Note added today: I found this bike while I was riding on the Somerville Community Path. The reason this is noteworthy is that another part of the docked bikeshare agreement signed by the four cities stipulates that no other bikeshare is authorized to operate in those cities.
This bike from VBikes, another bikeshare operator, is obviously in Somerville and is available for rental, and so according to many interpretations in violation of the agreement.
The issue is that this VBike is a dockless bike, and so it can be left by a user anywhere after that user is finished with rental.
The difference between docked and dockless bikeshares is pretty clear from the name. Docked bikeshare uses physical docks. You check out a bike from a dock when you want to ride it and must return it to one when you are finished. This makes for an orderly system with bikes in specified places, but it does so at increased cost: the docks are additional infrastructure, and docked bikeshare systems spend money rebalancing their bike inventory so that docks have some bikes but are not completely full (so that returning riders have an empty dock to return a bike to).
Dockless bikeshare has no docks but uses a lock integral to the bike which is controlled electronically, usually by smartphone app. A user downloads the app, which has a map showing the current location of bikes which are available to rent. When the user finds a bike they want to rent, they can unlock the bike with the app. They ride the bike to wherever their destination is, then lock the bike. The system then ends the rental.
Dockless bikeshare requires much less infrastructure but it also relies on renters to put their bikes somewhere reasonable at the end of the rental. This has often been a problem in other countries, including China, where the dockless bikeshare boom really took off. In general it's less of a problem when there are fewer bikes around, but because there aren't docks where you can reliably find a bike, it's important for convenience to have a number of bikes scattered around a neighborhood so people can find a bike when they need one.
VBikes and Ant Bikes (a company whose bikes I found in Harvard Square) are two dockless bikeshare operators in the Boston area who seem to have decided that the agreement between Blue Bikes and the four cities is something they're not going to worry about, and have placed bikes in those cities.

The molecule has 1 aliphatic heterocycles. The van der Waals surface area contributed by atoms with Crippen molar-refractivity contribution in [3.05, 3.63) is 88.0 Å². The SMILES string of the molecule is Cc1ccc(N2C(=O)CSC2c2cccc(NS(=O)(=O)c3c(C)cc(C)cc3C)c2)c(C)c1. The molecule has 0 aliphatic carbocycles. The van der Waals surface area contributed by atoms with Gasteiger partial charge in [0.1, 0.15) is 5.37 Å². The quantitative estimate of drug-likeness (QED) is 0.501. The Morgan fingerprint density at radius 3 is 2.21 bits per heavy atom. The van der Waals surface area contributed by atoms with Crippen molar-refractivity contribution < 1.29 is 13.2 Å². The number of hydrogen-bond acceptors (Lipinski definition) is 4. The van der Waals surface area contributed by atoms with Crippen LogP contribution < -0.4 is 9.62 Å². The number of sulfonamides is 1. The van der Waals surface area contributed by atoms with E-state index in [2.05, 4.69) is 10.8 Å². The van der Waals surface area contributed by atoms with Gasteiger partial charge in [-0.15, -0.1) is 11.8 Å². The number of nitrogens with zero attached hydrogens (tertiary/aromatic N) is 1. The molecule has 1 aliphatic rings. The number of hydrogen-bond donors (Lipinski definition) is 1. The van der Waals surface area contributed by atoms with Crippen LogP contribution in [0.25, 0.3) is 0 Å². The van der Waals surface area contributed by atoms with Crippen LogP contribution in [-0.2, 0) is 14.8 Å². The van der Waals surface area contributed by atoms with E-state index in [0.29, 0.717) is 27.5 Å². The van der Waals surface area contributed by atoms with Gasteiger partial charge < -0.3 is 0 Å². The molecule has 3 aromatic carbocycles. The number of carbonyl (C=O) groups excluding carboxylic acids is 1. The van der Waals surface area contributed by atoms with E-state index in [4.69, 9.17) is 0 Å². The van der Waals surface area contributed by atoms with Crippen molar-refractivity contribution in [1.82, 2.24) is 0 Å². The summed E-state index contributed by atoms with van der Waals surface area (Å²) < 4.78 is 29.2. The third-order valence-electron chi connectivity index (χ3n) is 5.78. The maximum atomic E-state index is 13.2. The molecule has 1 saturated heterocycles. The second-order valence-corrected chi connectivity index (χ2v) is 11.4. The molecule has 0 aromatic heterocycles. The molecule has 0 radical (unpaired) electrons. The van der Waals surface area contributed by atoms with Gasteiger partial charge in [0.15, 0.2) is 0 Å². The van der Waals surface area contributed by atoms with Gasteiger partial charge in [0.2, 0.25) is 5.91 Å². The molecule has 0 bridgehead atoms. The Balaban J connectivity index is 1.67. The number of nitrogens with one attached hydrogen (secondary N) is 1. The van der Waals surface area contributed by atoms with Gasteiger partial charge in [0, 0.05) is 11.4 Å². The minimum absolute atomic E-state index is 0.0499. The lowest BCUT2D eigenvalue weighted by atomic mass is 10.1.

Other dockless bikeshare operators, including LimeBike, and ofo, have concentrated on towns outside of the four cities with an agreement with Blue Bikes. Last fall, I ran into bikes from both ofo and LimeBike in Malden. LimeBike in particular has indicated regions on the map in its app showing areas to which you are encouraged to return a bike and areas where you should not return bikes.
However, these areas are just a suggestion. No dockless bikeshare operator I'm aware of actually prevents you from locking a bike and thus ending its rental in a location they're not allowed to operate.
What is supposed to happen, and what the dockless bikeshare operators say they will do, is that they will collect bikes that have ended up in places they're not supposed to be and move them to places they belong.
In practice, this does not happen in any sort of timely manner. This is because the dockless bikeshare operators have all embraced a low-cost, minimal infrastructure model, and have few employees dedicated to moving bikes compared to docked bikeshare operators. Part of the point of the dockless bikeshare business model is to operate at lower cost and offer bicycle rental at a cheaper price.
So far, the bikeshare situation in Greater Boston has not gotten out of hand the way it has in various cities around the world, where bikes have ended up clogging popular locations, like the entrances to metro stations and other transit hubs, or in front of large buildings. But it is something to watch for.
The city of Boston has also begun impounding dockless bikes found in the city at a facility in South Boston, as they are in violation of their agreement with Blue Bikes. Where they will find additional labor to continue doing this and money to pay for that labor remains to be seen.